Reducing plastic pollution is too important to rush

We are at an impasse. The United States is the world’s largest producer of plastic. We are incredibly good at doing this; in 2018, our country produced 35.7 million tons of plastic, according to the American Chemistry Council. But we’re not very good at implementing ways to reduce, reuse or even eliminate them, and it accumulates. Only a small fraction is recyclable, and what doesn’t end up in landfills or incinerators blows all over our beaches, parks and waterways. Most of the estimated 9 million metric tons of plastic that enter the oceans each year are carried away by land-based waste.

There are many effective solutions to this, ranging from banning single-use plastic items and intentionally releasing balloons, to requiring packaging to be reduced or designed to be reused or refilled, to requiring that manufacturers and companies – not taxpayers – take financial responsibility for the avalanche of over-packaging they put on the market. All of these ideas fall under the rubric of “Extended Producer Responsibility” or EPR, a legislative solution that offers what is perhaps our best and most realistic hope of freeing ourselves from the mountain of plastic pollution.

But we have to get the details right, which is a dilemma because New York State is now at a crossroads. In her draft state budget, Governor Kathy Hochul included legislation containing EPR provisions, but the proposal includes serious issues such as placing the packaging industry itself in responsible for EPR with limited regulatory oversight. It’s like giving the cigarette industry the responsibility to reduce smoking.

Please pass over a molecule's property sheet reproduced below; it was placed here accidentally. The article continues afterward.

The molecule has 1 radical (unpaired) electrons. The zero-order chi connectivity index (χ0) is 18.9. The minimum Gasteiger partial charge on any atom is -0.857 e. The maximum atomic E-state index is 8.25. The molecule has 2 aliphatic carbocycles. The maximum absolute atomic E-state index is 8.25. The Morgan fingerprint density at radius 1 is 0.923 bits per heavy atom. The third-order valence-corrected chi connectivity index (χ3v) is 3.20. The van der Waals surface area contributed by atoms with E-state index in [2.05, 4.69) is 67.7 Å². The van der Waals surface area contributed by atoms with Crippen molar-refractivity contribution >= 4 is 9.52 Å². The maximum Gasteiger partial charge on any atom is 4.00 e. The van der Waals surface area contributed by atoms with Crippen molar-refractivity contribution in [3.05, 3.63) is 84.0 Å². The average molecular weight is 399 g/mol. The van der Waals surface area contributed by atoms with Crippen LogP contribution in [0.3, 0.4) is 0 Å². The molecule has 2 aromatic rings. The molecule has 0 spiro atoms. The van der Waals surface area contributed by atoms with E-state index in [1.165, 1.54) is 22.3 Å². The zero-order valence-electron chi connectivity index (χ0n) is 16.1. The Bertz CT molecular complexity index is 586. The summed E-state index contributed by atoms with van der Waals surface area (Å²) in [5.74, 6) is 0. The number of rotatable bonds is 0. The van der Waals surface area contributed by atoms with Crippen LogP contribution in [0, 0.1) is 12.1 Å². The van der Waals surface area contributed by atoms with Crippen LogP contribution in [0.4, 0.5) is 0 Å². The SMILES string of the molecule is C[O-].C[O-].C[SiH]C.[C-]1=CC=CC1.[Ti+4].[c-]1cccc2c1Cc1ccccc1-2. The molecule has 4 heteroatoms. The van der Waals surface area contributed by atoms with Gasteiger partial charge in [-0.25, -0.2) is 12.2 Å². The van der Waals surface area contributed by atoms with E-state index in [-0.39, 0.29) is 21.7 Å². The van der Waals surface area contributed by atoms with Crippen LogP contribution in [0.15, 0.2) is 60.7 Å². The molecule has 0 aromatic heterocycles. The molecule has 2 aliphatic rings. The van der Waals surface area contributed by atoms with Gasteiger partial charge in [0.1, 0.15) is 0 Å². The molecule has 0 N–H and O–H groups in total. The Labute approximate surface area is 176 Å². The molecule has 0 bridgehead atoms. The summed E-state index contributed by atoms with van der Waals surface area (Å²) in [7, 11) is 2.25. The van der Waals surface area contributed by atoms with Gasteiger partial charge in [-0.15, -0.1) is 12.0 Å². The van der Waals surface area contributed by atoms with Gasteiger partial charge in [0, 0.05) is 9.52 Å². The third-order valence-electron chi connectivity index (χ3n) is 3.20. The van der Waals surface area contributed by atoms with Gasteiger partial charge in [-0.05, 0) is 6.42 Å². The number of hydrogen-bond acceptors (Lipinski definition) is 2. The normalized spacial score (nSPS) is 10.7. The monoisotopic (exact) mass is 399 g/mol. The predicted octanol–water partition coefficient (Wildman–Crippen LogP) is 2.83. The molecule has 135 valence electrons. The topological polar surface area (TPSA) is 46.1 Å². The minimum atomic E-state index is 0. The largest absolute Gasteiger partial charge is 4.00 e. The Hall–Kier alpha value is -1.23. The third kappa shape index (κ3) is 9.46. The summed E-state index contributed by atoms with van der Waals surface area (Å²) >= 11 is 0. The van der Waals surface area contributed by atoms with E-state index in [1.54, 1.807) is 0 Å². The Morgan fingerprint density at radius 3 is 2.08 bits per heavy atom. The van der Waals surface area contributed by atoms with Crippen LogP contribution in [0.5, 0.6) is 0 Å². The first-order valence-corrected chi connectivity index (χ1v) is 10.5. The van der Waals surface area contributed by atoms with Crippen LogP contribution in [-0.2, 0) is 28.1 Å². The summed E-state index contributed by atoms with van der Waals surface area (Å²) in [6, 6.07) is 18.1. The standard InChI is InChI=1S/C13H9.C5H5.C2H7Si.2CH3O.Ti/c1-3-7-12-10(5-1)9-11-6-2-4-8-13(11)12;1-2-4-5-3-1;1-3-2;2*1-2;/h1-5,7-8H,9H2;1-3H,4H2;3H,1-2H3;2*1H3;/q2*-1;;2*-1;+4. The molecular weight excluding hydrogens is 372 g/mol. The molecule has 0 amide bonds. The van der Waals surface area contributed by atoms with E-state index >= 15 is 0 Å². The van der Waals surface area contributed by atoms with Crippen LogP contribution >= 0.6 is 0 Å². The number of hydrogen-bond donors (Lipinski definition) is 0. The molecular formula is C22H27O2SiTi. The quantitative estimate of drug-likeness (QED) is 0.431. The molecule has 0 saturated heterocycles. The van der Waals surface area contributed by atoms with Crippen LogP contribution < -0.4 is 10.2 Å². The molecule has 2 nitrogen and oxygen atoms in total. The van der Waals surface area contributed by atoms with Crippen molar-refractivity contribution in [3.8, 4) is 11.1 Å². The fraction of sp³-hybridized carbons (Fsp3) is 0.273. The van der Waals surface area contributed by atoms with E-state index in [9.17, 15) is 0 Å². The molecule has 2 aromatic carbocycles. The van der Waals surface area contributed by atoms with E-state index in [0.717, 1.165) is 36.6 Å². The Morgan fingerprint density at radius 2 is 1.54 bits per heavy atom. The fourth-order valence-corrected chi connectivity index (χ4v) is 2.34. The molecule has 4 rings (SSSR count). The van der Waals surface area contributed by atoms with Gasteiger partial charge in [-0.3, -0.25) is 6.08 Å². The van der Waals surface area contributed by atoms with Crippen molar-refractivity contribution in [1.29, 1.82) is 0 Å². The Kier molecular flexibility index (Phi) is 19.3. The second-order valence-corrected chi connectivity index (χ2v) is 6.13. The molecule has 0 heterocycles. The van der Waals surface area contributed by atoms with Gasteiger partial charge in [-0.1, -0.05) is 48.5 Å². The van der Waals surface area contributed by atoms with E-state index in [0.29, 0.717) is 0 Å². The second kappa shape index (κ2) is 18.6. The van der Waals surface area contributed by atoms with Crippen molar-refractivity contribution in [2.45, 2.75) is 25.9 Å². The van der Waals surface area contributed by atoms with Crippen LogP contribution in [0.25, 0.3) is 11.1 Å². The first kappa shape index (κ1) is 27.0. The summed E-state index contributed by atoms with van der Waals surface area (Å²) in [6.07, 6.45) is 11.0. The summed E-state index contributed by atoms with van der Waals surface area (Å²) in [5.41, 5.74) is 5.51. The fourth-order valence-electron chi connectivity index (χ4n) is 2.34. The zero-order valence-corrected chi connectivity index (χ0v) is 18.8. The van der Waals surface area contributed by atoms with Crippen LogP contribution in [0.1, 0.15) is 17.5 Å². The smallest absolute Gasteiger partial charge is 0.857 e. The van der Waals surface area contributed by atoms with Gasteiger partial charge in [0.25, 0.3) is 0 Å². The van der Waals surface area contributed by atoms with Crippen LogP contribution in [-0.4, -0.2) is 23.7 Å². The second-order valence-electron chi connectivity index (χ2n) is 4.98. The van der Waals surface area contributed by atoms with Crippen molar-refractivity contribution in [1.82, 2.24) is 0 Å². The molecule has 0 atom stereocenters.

An effective EPR program would set environmental standards for packaging. This would force companies to reduce what they make, and anything that can’t be reused or refilled would have to be made from recycled content, or at least be easy to recycle. The most toxic ingredients should be eliminated, the burning of plastic should be prohibited, and the program should be closely monitored.

Plus, it’s time to modernize the state’s Bottle Bill, which hasn’t been updated in 40 years. We have more drink types than before, and a nickel doesn’t go that far. Deposits should be increased to a penny and be required for liquor, wine and the range of soft drinks New Yorkers now enjoy.

Hochul’s EPR proposal excludes each of these important provisions. Assembl. Steve Englebright (D-Setauket), chairman of the House Environmental Conservation Committee, will soon introduce a strong EPR bill that will require packaging to be reduced. The rest should be recycled or made from recycled materials. This will save local taxpayers money. The less this is generated, the less local governments will have to collect and manage. This will greatly reduce toxic substances in packaging, thus protecting our health. And it will not allow the burning of plastic to be considered recycling.

New Yorkers will support effective solutions – once they become available. Given the shortcomings of Hochul’s bill and Englebright’s promise, let’s leave the ERP aside to work after the state budget is passed. After all, it’s not about government spending. At this point, Albany lawmakers can choose which path they will put us on. They can choose the path that leads to real reductions in plastic waste. Or they can take the path that leads to minor tweaks in a flawed system that buried us in the garbage in the first place.

This guest essay reflects the perspective of Judith Enck, president of Beyond Plastics and former EPA regional administrator.

Bryce K. Locke